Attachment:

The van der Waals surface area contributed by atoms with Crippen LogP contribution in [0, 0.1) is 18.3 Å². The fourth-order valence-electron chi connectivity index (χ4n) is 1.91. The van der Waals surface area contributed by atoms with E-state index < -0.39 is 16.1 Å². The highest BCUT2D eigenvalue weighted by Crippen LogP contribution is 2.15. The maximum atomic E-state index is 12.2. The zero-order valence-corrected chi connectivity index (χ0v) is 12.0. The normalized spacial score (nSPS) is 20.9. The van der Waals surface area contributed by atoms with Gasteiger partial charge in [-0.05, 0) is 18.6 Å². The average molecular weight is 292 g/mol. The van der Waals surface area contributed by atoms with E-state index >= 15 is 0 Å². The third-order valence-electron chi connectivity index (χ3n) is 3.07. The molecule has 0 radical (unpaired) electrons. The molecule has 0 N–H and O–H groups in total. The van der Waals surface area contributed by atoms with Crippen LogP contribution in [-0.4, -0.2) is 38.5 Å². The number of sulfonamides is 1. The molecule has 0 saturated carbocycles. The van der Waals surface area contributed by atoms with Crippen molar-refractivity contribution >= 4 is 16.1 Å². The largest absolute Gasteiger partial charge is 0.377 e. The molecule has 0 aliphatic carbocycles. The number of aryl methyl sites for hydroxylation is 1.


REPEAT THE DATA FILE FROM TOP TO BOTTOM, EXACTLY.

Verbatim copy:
The van der Waals surface area contributed by atoms with Crippen LogP contribution in [0, 0.1) is 18.3 Å². The fourth-order valence-electron chi connectivity index (χ4n) is 1.91. The van der Waals surface area contributed by atoms with E-state index < -0.39 is 16.1 Å². The highest BCUT2D eigenvalue weighted by Crippen LogP contribution is 2.15. The maximum atomic E-state index is 12.2. The zero-order valence-corrected chi connectivity index (χ0v) is 12.0. The normalized spacial score (nSPS) is 20.9. The van der Waals surface area contributed by atoms with Gasteiger partial charge in [-0.05, 0) is 18.6 Å². The average molecular weight is 292 g/mol. The van der Waals surface area contributed by atoms with E-state index >= 15 is 0 Å². The third-order valence-electron chi connectivity index (χ3n) is 3.07. The molecule has 0 radical (unpaired) electrons. The molecule has 0 N–H and O–H groups in total. The van der Waals surface area contributed by atoms with Crippen LogP contribution in [-0.4, -0.2) is 38.5 Å². The number of sulfonamides is 1. The molecule has 0 saturated carbocycles. The van der Waals surface area contributed by atoms with Crippen molar-refractivity contribution >= 4 is 16.1 Å². The largest absolute Gasteiger partial charge is 0.377 e. The molecule has 0 aliphatic carbocycles. The number of aryl methyl sites for hydroxylation is 1.